SpaceX’s Starlink satellite constellation is designed to serve some of the world’s most remote regions, effectively bringing internet access to places that the world wide web has never touched. With this in mind, Elon Musk’s private space firm had to design Starlink in such a way that it would be tough enough to handle the elements, especially in cold weather.
Fortunately, a Starlink beta tester and Tesla owner has shared his experience with the satellite internet service and its performance in the snow. In a recent video shared online, the beta tester, who runs the Mother Frunker YouTube channel, showcased exactly how Starlink and its dish, fondly named by the private space firm as Dishy McFlatface, handles snow buildup. As it turned out, SpaceX equipped Dishy with some nifty tricks that help it work even when its surface is covered in snow.
Immediately noticeable was that Dishy McFlatface has a function that allows it to melt snow. The beta tester noted that the Starlink dish’s surface does not really get warm when this happens, but the snow does melt significantly on its surface. This feature also makes it easy to clear the dish’s surface of any snow buildup.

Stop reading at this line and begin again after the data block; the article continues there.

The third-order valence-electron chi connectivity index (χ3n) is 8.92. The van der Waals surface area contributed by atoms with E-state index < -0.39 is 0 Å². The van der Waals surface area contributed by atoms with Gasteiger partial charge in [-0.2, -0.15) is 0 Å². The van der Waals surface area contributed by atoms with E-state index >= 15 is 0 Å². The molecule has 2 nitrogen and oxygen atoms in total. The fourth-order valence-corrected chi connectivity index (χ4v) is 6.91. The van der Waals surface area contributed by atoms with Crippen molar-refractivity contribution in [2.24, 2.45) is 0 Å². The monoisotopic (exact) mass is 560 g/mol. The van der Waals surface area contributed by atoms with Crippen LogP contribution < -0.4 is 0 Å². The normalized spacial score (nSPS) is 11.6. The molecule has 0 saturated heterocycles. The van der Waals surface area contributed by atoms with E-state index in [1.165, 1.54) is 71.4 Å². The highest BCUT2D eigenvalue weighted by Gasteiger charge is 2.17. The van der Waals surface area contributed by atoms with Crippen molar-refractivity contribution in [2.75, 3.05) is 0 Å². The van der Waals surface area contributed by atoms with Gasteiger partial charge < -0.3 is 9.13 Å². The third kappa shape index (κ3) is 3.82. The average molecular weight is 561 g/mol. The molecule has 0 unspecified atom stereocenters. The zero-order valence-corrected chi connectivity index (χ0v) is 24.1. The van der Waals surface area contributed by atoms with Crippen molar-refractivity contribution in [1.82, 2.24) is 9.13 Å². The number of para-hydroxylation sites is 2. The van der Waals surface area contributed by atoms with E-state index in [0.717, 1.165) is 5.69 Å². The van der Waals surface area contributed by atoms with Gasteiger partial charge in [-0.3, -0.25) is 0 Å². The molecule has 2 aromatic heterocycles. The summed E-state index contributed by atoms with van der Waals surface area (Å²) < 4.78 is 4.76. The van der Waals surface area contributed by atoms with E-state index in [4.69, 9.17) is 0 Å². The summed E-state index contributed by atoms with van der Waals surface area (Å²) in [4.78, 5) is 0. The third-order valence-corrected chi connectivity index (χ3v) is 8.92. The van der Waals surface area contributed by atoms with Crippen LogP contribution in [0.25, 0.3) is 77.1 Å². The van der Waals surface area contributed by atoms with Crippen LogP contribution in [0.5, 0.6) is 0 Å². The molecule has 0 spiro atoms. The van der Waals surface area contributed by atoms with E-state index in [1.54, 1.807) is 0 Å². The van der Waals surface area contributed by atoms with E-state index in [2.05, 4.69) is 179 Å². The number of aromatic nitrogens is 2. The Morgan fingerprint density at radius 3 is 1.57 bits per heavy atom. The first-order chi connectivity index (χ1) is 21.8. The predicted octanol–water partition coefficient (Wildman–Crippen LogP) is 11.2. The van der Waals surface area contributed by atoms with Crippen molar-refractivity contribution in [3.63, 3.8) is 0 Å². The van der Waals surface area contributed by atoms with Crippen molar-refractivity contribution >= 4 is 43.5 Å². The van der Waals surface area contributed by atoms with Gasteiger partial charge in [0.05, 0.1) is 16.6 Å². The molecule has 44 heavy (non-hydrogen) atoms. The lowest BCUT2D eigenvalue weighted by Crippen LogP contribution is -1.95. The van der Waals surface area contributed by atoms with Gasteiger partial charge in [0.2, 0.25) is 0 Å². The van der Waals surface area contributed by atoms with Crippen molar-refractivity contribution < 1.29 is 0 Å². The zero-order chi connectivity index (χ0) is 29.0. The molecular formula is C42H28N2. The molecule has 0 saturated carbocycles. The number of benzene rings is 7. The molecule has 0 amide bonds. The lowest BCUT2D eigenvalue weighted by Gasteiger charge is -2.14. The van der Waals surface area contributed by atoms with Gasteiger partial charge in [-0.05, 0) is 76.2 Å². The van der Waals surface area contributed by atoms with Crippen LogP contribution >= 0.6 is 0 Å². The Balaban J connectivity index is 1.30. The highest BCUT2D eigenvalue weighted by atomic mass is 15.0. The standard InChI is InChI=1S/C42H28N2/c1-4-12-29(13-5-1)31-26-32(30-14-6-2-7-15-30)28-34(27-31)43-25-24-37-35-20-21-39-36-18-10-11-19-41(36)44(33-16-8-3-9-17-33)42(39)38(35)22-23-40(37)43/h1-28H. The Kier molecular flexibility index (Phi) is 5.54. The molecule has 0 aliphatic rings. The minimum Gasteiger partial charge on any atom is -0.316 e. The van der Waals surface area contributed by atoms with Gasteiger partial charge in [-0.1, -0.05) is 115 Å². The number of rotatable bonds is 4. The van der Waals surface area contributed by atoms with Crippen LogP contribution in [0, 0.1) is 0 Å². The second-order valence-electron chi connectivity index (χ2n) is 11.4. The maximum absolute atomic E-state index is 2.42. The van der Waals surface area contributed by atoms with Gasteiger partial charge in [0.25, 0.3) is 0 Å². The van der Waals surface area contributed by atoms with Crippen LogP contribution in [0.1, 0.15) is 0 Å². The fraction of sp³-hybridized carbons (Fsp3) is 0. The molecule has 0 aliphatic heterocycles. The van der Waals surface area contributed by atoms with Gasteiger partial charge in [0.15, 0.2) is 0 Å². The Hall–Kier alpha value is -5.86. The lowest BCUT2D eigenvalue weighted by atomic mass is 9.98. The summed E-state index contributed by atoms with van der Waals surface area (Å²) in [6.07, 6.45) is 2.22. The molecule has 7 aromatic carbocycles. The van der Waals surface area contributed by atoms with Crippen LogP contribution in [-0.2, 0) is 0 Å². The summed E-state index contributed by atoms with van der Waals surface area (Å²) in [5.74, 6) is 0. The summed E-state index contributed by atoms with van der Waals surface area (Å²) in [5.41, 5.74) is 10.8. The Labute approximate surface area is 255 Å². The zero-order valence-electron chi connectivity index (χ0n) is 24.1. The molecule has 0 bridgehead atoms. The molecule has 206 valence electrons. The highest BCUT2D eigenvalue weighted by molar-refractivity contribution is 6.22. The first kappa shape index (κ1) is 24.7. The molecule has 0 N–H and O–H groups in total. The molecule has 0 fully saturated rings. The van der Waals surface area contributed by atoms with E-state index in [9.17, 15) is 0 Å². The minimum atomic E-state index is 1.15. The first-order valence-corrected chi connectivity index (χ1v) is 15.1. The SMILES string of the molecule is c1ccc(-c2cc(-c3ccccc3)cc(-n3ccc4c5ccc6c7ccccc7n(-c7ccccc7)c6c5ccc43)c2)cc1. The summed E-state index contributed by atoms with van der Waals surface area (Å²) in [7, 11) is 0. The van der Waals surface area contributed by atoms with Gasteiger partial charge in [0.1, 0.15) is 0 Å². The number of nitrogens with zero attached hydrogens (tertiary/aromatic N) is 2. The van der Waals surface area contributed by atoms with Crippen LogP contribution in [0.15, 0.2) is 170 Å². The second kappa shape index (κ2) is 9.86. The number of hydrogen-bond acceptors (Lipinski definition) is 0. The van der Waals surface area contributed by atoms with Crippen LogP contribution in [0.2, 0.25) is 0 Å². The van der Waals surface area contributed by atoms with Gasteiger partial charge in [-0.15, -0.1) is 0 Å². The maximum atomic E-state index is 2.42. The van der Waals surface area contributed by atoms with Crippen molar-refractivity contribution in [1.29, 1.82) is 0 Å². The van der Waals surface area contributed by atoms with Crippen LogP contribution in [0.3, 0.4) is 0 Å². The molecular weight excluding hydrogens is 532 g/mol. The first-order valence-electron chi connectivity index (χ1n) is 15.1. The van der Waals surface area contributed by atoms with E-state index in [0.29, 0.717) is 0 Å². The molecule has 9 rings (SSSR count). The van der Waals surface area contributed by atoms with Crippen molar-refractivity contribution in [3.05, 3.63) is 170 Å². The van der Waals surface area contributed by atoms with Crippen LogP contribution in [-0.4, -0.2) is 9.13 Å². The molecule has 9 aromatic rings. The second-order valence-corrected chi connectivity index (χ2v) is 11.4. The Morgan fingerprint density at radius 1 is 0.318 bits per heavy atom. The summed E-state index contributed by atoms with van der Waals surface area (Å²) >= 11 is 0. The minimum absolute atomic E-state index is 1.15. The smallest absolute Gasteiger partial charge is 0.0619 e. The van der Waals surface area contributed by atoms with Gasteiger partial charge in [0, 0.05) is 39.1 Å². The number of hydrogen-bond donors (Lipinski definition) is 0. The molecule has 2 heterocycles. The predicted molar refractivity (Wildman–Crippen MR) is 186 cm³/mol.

The beta tester performed two snow tests on his Starlink system, with the second test involving a relatively large amount of snow on top of Dishy McFaltface’s surface. Starlink actually maintained its internet connection in both cases, though it did take a notable blow in internet speeds when the snow buildup became significant. Overall, however, the Tesla owner noted that he was still impressed with Starlink’s performance, regardless of its slowdown.
The Starlink beta currently has about 10,000 users, and just recently, SpaceX opened pre-orders for the system worldwide. This is quite exciting, especially since Starlink is still in its early stages, with SpaceX only launching a fraction of the satellites it intends to deploy for the constellation. Once complete, Starlink could very well become a game-changer in the internet market, as it would allow even remote areas to have reliable access to high-speed internet.
Watch Mother Frunker‘s Starlink snow test in the video below.
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